Unless you want to live in a society like the Soviet Union, with accommodation allocated according to your "need" - as determined by a representative of the State. Of course different rules and superior accommodation would have to be allocated to the "deserving" Elite.

right-writes said...

As so much with the left, not only do they look for the most emotive language in any particular context, they claim to own that language.

Their willingness to inflict this behaviour along with many of the other tenets of cultural marxism is sort of what Trump has been tweeting about in the last few days.

The reality is that the local community is bending over backwards to help those that cannot afford local housing prices (another story entirely). If I was such a beneficiary, I would be very pleased and thankful. I would not try to call my benefactors out over their approach to their customers, I would know that their business objective is to make the best possible return on investment.

The funny thing about lefties, is that they get very excited if someone uses language they don't like, but look askance when they do the same. A person from an ethnic minority is sacrosanct, but a person with more millions that they should have, is a target.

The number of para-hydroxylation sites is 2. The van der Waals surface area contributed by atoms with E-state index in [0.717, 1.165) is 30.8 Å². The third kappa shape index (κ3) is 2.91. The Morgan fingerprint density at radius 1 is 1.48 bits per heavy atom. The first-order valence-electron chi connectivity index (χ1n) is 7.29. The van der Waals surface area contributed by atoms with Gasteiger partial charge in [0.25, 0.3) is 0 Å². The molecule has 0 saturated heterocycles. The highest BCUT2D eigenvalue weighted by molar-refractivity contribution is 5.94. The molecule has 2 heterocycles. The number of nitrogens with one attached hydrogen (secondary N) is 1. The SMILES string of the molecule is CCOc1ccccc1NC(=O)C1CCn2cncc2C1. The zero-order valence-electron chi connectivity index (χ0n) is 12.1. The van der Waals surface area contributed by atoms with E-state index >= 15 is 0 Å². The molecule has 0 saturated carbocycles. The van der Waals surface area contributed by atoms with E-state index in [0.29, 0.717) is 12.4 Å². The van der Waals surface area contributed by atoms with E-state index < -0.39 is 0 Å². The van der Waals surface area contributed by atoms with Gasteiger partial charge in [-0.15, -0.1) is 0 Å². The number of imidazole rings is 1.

The reality is that such a door is there to deliver the paying customer, a "gold star" service. If you want the "standard" service, the one without the white laundered headrests, you need to know that you are getting it.

If what was there was instead the kind of door that John Cleese described in his mistaken notion that he was in a competition to build a multi-story abbatoir, these "poor" people might have a good case.

Cheerful Edward said...

Sadiq Khan is quite right.

At the root of the problem is the grotesque, preposterous, property bubble, stoked in London by our lax laws, allowing the inrush of dirty foreign money, and London's property as a haven and laundering channel.

If anyone expects the notoriously lazy Johnson to address this, especially while his party are significantly funded by those same foreign kleptocrats, then they must be dreaming.